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Train Station Fans: This One’s For Free

If you are a train buff — and have always wanted to own a piece of history — here’s your chance. All you have to do is figure out how to move it to your backyard. Clarkstown is trying to find a new home for the “orphaned” New City Railroad Station. It’s free for the taking to a loving RailFan or caring historian — with the resources to move it out of harm’s way and restore it to its former glory. Here’s the press release:

Free to a Good Home

The offices of the Town Historian and the Historic Review Board of the Town of Clarkstown, in Rockland County, New York, are attempting to facilitate the salvation and restoration of the original NEW CITY RAILROAD STATION, which is in danger of demolition to make way for the construction of a senior citizens housing project on the site.

The owners/developers of the property have indicated a willingness to give the station away for free to anyone or any organization interested in moving it to another location. We are assisting them in accomplishing this goal, while at the same time preventing its destruction and encouraging its restoration for any useful purpose. Current estimates are that work will probably proceed in the spring of 2011, giving prospective Salvationists a few months, at most, to accomplish this goal.

The station is entirely of wood frame construction, with a slate roof. It was constructed circa 1875 as the original and final station on the ‘€œNew City Branch” of the PascackValley Railroad, a branch of the Erie Railroad which ran from Hoboken, N.J. to Suffern, N.Y. The Pascack Valley Railroad was extended from Park Ridge, N.J. to Montvale, Pearl River, Nanuet and Spring Valley in 1872, followed the next year with an extension through Monsey, Tallman and Airmont to Suffern, where it connected with the Erie Mainline. The section from Spring Valley west was eliminated in the 1950’s. Two branches going north were discontinued in the 1940’s, including the New City Branch from Nanuet through Bardonia, Germonds and Durant, terminating in downtown New City; and the Haverstraw Branch, from Spring Valley through Union, New Hempstead, Pomona, Mt. Ivy, Thiells, West Haverstraw and its terminal station, downtown Haverstraw.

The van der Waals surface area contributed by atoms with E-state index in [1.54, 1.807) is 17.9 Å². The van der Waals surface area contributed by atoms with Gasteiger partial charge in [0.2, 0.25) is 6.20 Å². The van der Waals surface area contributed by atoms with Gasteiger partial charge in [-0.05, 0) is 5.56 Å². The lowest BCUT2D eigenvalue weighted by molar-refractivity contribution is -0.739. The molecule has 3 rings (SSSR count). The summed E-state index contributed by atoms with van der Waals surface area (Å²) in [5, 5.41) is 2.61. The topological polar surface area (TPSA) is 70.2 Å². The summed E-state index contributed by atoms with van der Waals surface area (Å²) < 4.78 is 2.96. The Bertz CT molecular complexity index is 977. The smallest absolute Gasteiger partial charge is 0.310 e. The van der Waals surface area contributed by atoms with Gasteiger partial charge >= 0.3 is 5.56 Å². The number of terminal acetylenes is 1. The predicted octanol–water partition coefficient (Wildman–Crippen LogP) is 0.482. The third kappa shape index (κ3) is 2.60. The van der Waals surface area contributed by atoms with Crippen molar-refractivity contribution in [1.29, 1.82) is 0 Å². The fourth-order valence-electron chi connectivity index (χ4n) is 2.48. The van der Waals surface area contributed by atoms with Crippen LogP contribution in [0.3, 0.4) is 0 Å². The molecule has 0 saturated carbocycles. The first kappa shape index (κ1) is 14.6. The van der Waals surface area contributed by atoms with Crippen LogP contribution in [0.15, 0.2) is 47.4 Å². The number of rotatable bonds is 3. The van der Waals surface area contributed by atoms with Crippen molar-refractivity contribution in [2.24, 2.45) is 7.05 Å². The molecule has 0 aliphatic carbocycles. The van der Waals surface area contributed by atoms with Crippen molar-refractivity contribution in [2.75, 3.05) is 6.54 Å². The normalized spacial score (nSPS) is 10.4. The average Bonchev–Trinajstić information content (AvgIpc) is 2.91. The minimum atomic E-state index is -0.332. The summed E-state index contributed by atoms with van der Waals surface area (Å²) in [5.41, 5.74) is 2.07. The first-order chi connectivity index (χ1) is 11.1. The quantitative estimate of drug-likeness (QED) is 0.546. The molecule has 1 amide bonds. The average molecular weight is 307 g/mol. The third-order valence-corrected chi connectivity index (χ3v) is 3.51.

The station measures 38 feet in length by 16 feet in width, with a six-foot roof overhang on all four sides. The station was never upgraded, and is in its original condition. It has been used for the past half-century by the Vanderbilt Lumber Company as a storage building for lumber and building supplies. It has no utilities, and has seriously deteriorated over the past 50-60 years, especially the edges of the six-foot overhang on all four sides.

Preliminary ‘€œguesstimates” by contractors have indicated the building may be capable of being picked up and moved in it’s entirely by flatbed truck, or can be dismantled, moved, and reassembled at a new site. We have no cost estimates or feasibility studies at this time (10/1/2010) for either method of moving.

Interested parties may contact the Town Historian, Robert Knight, at (845) 598-5306 or by email at for further information.

See also:, M-F customized Tappan Zee Express bus schedules
Photo: New City Railroad Station. Copyright 1999, Tom Wagner via

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